Across the North Atlantic region, central bankers and governments seem, for the most part, helpless to restore full employment to their economies. Europe has slipped back into recession without ever really recovering from the financial/sovereign-debt crisis that began in 2008. The US economy is currently growing at 1.5 percent per year (about a full percentage point less than potential), and growth may slow, owing to a small fiscal contraction this year.
Industrial market economies have been suffering from periodic financial crises, followed by high unemployment, at least since the Panic of 1825 nearly caused the Bank of England to collapse. Such episodes are bad for everybody — workers who lose their jobs, entrepreneurs and equity holders who lose their profits, governments that lose their tax revenue and bondholders who suffer the consequences of bankruptcy — and we have had nearly two centuries to figure out how to deal with them. So why have governments and central banks failed?
There are three reasons why the authorities might fail to restore full employment rapidly after a downturn. For starters, unanchored inflation expectations and structural difficulties might mean that efforts to boost demand show up almost entirely in faster price growth and only minimally in higher employment. That was the problem in the 1970s, but it is not the problem now.
The second reason might be that even with anchored inflation expectations (and thus price stability), policymakers do not know how to keep them anchored while boosting the flow of spending in the economy.
And here one stops, flummoxed. By 1829, Western Europe’s technocratic economists had figured out why these periodic grand mal economic seizures occurred. That year, Jean-Baptiste Say published his Cours Complet d’Economie Politique Pratique, admitting that Thomas Malthus had been at least half right in arguing that an economy could suffer for years from a “general glut” of commodities, with nearly everybody trying to reduce spending below income — in today’s jargon, to deleverage. And, because one person’s spending is another’s income, universal deleveraging produces only depression and high unemployment.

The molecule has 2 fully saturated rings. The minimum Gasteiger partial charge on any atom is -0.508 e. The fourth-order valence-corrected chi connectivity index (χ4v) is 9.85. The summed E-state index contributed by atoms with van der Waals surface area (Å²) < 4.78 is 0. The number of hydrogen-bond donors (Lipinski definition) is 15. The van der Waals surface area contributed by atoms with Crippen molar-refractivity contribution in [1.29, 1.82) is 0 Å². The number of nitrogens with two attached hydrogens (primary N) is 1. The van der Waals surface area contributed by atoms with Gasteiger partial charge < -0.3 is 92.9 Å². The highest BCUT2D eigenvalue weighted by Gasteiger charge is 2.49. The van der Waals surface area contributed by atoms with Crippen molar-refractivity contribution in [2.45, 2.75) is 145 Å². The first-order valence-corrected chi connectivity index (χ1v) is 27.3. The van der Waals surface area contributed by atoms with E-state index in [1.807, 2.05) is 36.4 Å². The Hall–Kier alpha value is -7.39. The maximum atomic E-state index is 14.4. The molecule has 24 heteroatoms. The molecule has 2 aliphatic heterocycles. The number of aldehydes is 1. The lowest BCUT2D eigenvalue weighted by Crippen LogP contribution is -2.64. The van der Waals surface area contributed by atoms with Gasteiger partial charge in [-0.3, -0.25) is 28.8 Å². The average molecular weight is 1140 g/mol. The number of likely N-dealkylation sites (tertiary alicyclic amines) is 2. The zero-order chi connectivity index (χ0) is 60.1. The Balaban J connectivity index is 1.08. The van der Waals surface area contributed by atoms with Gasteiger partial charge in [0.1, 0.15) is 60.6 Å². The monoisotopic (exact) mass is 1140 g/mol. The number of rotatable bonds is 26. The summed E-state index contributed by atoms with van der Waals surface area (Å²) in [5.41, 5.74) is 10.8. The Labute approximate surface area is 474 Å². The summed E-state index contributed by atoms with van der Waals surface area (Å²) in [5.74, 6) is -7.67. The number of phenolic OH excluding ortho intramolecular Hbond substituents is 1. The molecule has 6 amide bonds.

Over the following century, economists like John Stuart Mill, Walter Bagehot, Irving Fisher, Knut Wicksell and John Maynard Keynes devised a list of steps to take to avoid or cure a depression.
One, do not go there in the first place: Avoid whatever it is — whether external pressure under the gold standard, asset-price bubbles or leverage-and-panic cycles, such as that of 2003-2009 — that creates the desire to deleverage.
Two, if you do find yourself there, stop the desire to deleverage by having the central bank buy bonds for cash, thereby pushing down interest rates, so that holding debt becomes more attractive than holding cash.
Three, if you still find yourself there, stop the desire to deleverage by having the Treasury guarantee risky assets, or issue safe ones, to raise the quality of debt in the market; this, too, will make holding debt more attractive.
Four, if that fails, stop the desire to deleverage by promising to print more money in the future, which would raise the rate of inflation and make holding cash less attractive than spending it.
Five, in the worst case, have the government step in, borrow money and buy stuff, thereby rebalancing the economy as the private sector deleverages.
There are many subtleties in how governments and central banks should attempt to accomplish these steps. And, indeed, the North Atlantic region’s governments and central banks have tried to some degree. However, it is clear that they have not tried enough: The “stop” signal of unanchored inflation expectations, accelerating price growth and spiking long-term interest rates — all of which tell us that we have reached the structural and expectational limits of expansionary policy — has not yet been flashed.
So we remain far short of full employment for the third reason. The issue is not that governments and central banks cannot restore employment, or do not know how; it is that governments and central banks will not take expansionary policy steps on a large enough scale to restore full employment rapidly.
And here it is worth reflecting on the 1930s, and on how historical events recur, appearing first as tragedy and then, pace Karl Marx, as yet another tragedy. Keynes begged the policymakers of his time to ignore the “austere and puritanical souls” who argue for “what they politely call a ‘prolonged liquidation’ to put us right,” and professed that he could “not understand how universal bankruptcy can do any good or bring us nearer to prosperity.”
Today’s policymakers, so eager to draw a bold line under expansionary measures, should pause and consider the same question.
J. Bradford DeLong, a former deputy assistant secretary of the US Treasury, is a professor of economics at the University of California at Berkeley and a research associate at the National Bureau for Economic Research.
Copyright: Project Syndicate